Do you struggle every year to complete your income tax return?
Consider hiring a professional tax preparer to handle this unpleasant chore. That way, you leave most of the hassle to an expert who knows the ropes.
Such services don't come free, of course, but might cost less than you expect. Depending on your income sources, you should be able to deduct at least a portion of the fee.
The tax law states that all taxpayers, including those who report non-business/property income such as salary or capital gains, may deduct fees or expenses paid for advice or assistance in preparing, instituting, or prosecuting an objection or appeal related to:
- An assessment of tax, interest or penalties under the federal Income Tax Act or any provincial Income Tax Act.
- A decision of the Canada Employment and Immigration Commission, the Employment and Insurance Commission, a board of referees, or an umpire under the Employment Insurance Act.
- Any foreign income tax assessment where the foreign tax is deductible.
- Or an assessment or decision under the Canada Pension Plan or a provincial pension plan.
If the Canada Revenue Agency (CRA) informs you that your income, deductions, or credits for a given year are going to be reviewed, you can deduct any legal and accounting fees that relate to obtaining advice and assistance in making representations to CRA. This applies whether or not you file a formal notice of objection or appeal.
On the other hand, if you do appeal an assessment of your tax, interest charged, or penalties, and the court awards you legal costs, you must include these amounts in your income in the year the award was received.
If the appeal relates to your business rather than your personal tax, the situation is basically the same - except that costs would be accounted for on an accrual rather than cash basis.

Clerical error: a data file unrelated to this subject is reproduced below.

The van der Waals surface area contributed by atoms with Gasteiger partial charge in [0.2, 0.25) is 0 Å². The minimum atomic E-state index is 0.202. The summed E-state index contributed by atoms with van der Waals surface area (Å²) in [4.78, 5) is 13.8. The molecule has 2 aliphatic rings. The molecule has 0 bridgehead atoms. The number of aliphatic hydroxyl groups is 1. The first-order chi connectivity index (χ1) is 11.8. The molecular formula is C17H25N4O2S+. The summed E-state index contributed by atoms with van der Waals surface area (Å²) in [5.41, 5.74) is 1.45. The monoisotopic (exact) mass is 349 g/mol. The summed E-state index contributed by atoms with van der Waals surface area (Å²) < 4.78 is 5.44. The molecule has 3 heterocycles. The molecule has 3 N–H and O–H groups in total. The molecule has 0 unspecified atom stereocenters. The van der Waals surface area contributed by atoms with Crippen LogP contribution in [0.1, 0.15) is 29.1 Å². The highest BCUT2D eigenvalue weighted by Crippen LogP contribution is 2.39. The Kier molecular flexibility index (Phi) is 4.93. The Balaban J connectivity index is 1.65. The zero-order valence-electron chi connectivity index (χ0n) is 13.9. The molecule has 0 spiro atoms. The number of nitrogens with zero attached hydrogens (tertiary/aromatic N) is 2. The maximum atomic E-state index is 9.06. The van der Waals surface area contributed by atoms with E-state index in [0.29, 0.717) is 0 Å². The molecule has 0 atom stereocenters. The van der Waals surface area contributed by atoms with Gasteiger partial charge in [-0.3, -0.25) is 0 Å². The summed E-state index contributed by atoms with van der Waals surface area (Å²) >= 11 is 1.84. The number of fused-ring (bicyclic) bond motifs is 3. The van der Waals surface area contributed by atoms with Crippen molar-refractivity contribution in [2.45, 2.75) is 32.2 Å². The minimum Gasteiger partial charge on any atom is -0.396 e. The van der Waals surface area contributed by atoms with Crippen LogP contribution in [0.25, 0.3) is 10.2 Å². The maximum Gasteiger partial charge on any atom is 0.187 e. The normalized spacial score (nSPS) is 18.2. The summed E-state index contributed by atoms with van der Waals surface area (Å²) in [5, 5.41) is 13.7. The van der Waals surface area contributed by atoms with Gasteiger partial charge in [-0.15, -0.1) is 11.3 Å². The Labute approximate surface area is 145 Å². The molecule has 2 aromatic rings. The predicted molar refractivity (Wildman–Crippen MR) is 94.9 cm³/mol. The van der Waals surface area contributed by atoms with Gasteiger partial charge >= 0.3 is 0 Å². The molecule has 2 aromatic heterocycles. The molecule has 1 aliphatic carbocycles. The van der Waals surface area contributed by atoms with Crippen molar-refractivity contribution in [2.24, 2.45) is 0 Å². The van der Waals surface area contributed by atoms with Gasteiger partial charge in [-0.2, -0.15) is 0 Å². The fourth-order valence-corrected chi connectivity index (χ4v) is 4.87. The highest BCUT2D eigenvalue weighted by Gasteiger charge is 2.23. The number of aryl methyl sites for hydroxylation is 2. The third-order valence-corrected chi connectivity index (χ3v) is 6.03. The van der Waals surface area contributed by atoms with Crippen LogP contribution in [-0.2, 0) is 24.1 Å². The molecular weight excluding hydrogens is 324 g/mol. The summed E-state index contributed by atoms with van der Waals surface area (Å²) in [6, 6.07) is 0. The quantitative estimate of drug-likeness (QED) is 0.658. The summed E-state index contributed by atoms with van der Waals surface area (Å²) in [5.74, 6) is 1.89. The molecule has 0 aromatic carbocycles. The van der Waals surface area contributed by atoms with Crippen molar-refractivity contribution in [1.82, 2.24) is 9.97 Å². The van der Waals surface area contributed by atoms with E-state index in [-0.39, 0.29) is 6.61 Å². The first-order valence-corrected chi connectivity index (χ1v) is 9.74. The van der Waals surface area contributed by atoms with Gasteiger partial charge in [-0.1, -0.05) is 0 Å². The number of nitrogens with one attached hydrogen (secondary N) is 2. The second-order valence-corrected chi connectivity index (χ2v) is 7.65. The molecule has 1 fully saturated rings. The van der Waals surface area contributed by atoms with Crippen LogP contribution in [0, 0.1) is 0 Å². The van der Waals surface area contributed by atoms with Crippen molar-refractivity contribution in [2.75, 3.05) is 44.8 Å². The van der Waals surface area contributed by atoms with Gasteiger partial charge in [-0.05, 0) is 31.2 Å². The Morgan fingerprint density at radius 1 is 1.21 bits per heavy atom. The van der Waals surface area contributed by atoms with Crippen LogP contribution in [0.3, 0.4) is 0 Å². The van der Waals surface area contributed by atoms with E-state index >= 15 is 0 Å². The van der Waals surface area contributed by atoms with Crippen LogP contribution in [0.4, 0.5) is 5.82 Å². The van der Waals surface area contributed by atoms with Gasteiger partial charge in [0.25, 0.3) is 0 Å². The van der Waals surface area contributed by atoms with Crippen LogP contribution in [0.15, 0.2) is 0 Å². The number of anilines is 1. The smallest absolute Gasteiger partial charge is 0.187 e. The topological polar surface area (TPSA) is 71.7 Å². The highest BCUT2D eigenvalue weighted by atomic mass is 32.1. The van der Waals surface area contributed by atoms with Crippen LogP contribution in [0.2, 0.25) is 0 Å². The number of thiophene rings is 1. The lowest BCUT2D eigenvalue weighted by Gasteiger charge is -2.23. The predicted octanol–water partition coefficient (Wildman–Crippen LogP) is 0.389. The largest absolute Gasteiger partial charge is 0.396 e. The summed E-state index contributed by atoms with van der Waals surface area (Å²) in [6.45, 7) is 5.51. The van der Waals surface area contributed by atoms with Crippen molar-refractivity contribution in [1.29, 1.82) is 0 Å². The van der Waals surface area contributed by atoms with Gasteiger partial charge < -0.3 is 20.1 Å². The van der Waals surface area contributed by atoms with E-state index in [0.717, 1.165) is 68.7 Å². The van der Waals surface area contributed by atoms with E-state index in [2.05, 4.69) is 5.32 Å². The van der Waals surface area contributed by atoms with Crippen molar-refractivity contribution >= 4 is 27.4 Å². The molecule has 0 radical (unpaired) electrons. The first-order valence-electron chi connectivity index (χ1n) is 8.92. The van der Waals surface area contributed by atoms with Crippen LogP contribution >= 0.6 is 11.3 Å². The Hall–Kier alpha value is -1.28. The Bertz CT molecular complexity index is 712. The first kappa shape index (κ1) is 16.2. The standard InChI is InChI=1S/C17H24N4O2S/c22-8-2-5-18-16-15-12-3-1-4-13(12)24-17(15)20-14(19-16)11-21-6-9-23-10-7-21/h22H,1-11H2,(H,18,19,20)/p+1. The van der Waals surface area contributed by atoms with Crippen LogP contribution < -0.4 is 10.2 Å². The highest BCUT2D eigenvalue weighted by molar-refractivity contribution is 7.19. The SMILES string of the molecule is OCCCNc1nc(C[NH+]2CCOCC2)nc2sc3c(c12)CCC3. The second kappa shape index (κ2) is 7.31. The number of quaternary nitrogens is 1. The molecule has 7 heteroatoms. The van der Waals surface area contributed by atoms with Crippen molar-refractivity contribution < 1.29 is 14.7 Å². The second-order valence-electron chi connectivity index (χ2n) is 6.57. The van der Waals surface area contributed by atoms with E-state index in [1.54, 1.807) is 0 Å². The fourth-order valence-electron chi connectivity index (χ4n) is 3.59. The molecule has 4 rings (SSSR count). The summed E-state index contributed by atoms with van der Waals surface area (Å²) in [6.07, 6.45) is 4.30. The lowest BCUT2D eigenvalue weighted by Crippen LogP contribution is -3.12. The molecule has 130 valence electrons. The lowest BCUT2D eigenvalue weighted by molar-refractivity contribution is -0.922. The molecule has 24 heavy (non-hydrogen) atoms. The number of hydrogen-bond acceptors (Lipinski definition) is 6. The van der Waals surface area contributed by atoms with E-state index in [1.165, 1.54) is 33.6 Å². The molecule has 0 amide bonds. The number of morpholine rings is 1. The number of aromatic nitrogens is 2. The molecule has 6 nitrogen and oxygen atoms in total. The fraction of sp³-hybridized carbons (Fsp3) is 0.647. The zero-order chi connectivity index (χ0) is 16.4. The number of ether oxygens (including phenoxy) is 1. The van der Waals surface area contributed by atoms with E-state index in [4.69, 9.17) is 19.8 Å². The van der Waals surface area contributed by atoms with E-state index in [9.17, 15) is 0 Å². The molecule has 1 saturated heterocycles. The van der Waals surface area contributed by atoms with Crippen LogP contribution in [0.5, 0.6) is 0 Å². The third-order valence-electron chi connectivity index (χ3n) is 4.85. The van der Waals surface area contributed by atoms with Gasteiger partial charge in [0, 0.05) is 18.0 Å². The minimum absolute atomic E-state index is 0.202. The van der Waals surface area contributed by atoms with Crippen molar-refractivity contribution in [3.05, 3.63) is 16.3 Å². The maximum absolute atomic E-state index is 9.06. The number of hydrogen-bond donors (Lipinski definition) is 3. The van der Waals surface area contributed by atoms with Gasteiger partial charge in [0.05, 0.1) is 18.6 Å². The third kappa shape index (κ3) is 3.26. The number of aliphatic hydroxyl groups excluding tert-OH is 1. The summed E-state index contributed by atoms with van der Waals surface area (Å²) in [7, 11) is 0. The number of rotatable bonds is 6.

Generally speaking, deduction of fees is not allowed for personal income tax preparation or personal tax planning advice. But if you're self-employed, reasonable expenses incurred for advice and assistance in preparing and filing your tax return are usually deductible under the general rules for expenses paid in the course of earning income.
If you have extensive investment or business activities, or are otherwise entitled to deduct expenses from employment income such as commissions, you can likely claim the entire fee for preparation of your income tax return. Under these circumstances, deductibility is allowed on the basis that most of the fee relates to accounting charges for detailing net business or investment income or employment expenses.
The bottom line is that if you have numerous investments or business activities to account for, fees for tax return preparation will most likely be entirely deductible. And a reputable tax preparer will have the knowledge and expertise to make sure you take advantage of all deductions and credits available to you.
By thus maximizing your tax savings, you could even make more money than you pay out for professional services.
Remember, too, that it's important to keep accurate, up-to-date records throughout the year. Not only are good records a requirement of the Income Tax Act, they will enhance your tax preparer's efficiency and ensure that all of your eligible deductions and credits are trapped in your tax return.
Detailed records also will support your claims should you ever be audited by CRA. So, forget about the old shoebox method of record and bookkeeping and switch to a detailed paper record book or one of the many computerized accounting systems now available. It'll save you money in the long run.